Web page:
Monday, February 4, 2008

Nothing Can Move In Spacetime

Dr. Mark Chu-Carroll, PhD Computer Scientist

Not too long ago, Google software engineer, self-appointed anti-bozo crusader and PhD computer scientist Mark Chu-Carroll (yet another insufferably pompous computer geek, ahahaha…) got terribly offended by my web page Nasty Little Truth About Spacetime Physics. Of course, Mark is offended, not because of my arguments (which went over his head) but because I make fun of a bunch of scientists such as Stephen Hawking, Godel, etc... Mark decided that my problem is that I don’t understand what a dimension is. So, Mark goes into a tirade of outright indignation that is somewhat funny in its own right, especially when, all the while, Mark has half his foot planted squarely in his mouth. Yep, like a bozo.

I really don’t feel like defending myself against Mark’s accusations and crackpottery here simply because I’m tired of it. The fact remains that, Mark’s protestations notwithstanding, time cannot change by definition and, as a result, nothing can move in spacetime. I’ll just repeat a quote from a textbook written by a well-known relativity expert:
There is no dynamics within space-time itself: nothing ever moves therein; nothing happens; nothing changes. [...] In particular, one does not think of particles as "moving through" space-time, or as "following along" their world-lines. Rather, particles are just "in" space-time, once and for all, and the world-line represents, all at once the complete life history of the particle.
From "Relativity from A to B" by Dr. Robert Geroch, U. of Chicago

Obviously I am agreeing with a relativist who happens to understand that nothing can move in spacetime. Yes, there are a few out there. Geroch is not alone but most relativists don’t know this and most, like good old Dr. Mark Chu-Carroll, will refuse to accept it simply because it goes against their chicken-shit Star-Trek time travel religion. Too bad.

Stephen Wells

Stephen (I have no idea who he is) posted an objection to my arguments (comment #33) on Mark’s blog that I would like to respond to, not because Stephen deserves a response, mind you, but because my original rebuttal of that particular objection was inadequate. I’ll revise it in a few days to reflect what I write below. Stephen writes:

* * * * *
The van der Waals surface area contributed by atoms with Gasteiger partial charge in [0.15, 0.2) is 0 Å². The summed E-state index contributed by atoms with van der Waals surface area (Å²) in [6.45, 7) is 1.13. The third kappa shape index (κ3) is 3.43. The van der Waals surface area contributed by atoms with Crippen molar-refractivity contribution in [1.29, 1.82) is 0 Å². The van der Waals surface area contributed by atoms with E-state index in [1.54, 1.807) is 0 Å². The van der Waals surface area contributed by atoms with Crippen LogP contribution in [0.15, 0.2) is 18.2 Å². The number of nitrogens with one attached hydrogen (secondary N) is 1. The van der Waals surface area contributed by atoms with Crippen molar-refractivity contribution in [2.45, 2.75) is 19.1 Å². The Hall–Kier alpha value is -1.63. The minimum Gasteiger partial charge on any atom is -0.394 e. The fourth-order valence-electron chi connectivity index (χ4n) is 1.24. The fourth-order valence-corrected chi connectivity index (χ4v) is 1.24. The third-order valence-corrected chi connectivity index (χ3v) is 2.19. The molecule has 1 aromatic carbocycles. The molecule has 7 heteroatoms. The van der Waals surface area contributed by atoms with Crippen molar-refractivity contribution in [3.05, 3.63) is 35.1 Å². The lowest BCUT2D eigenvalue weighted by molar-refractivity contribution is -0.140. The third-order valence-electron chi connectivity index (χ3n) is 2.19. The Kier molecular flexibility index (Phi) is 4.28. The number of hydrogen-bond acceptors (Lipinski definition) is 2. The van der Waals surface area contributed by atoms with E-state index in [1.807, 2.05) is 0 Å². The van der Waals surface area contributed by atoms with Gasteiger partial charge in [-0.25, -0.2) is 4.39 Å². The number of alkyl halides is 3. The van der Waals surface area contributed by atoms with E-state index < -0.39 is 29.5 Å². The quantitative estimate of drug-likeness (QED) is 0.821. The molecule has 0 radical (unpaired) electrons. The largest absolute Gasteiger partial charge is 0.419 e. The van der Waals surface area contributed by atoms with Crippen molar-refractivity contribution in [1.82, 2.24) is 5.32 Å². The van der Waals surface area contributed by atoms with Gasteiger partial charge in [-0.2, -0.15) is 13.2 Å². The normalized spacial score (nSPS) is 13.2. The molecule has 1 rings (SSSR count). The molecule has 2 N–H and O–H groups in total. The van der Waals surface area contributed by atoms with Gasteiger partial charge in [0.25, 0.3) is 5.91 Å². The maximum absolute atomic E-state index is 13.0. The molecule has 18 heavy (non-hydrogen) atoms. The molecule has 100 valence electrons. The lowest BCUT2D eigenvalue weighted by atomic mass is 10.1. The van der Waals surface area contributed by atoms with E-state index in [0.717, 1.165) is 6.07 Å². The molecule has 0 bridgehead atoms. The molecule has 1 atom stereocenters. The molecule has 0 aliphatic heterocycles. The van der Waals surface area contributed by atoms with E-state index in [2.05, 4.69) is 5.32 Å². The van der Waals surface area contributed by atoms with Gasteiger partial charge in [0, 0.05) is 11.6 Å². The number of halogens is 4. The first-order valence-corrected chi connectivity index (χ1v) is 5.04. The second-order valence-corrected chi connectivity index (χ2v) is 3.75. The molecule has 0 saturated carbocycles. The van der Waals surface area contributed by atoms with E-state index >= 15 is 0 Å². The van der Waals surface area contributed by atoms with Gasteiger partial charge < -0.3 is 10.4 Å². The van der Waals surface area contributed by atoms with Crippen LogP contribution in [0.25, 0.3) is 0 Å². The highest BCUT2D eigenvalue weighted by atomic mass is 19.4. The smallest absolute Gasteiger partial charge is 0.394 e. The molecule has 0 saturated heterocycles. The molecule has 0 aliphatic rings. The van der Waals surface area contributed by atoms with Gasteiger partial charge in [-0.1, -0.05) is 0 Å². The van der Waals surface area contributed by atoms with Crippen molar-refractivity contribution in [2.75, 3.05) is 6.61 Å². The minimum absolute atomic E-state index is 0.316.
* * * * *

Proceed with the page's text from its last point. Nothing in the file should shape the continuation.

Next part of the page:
Now we move to a 4D spacetime model, where a particle trajectory is in (3+1) dimensions. Louis tries to parametrise all four variables (x,y,z,t) in terms of t, declares that parametrising t in terms of t is wrong (which is true), and decides that all of SR and GR is a massive fraud and conspiracy (which is false).

First of all, it is not true that I decided that all of GR is a massive fraud and conspiracy. I actually believe that GR and SR are useful theories as theories go, even though they don't explain much. I just think that all the nonsense about time travel and the like that Einstein’s followers have been preaching over the last century is just that, nonsense. Relativity does not support time travel and relativity does not prove that absolute motion and position don't exist. In fact, there is every reason to suppose that they do and that it is the relative that is abstract and non-existent. Of course, there is no such thing as a particle trajectory in 4D spacetime but Stephen is not about to concede this little truth. He continues:
Meanwhile, back in the land of the sane, we parametrise a worldline (x,y,z,t) in terms of the proper time tau of the particle along that worldline. So we don't parametrise t in terms of t anyway.
So what? Both delta-tau and and delta-t represent temporal intervals. If anybody thinks that a second time can be used to prove that change can occur in another time, I’ve got a bridge to sell you. If you use tau to show a change in t, you must be prepared to show how tau can change. Why? Because time is time. What’s good for the goose is good for the gander. If t can vary, so can tau. To show a change in tau one would need a meta-tau, and a meta-meta-tau for the meta-tau, ad infinitum. And no, you cannot use t to parameterize tau because that would be circular. The expression dt/dtau does not show that t can change. It is just a ratio of two different temporal intervals measured by two different clocks. That is all. Having wrestled his pathetic little strawman to the ground, Stephen valliantly declares victory:
Louis will never grasp this- he can't allow himself to, after decades spent ranting on the subject. Sad, really.

Sad indeed. Entire generations of young minds believing in a lie. Enough to make a grown man cry. Will I ever get an apology from the likes of Stephen Wells and PhD computer scientist Mark Chu-Carroll? I'm not holding my breath.

See Also:

Why Einstein's Physics Is Crap
How to Falsify Einstein's Physics, For Dummies
Why Space (Distance) Is an Illusion
How Einstein Shot Physics in the Foot
Nasty Little Truth About Spacetime Physics
Physics: The Problem with Motion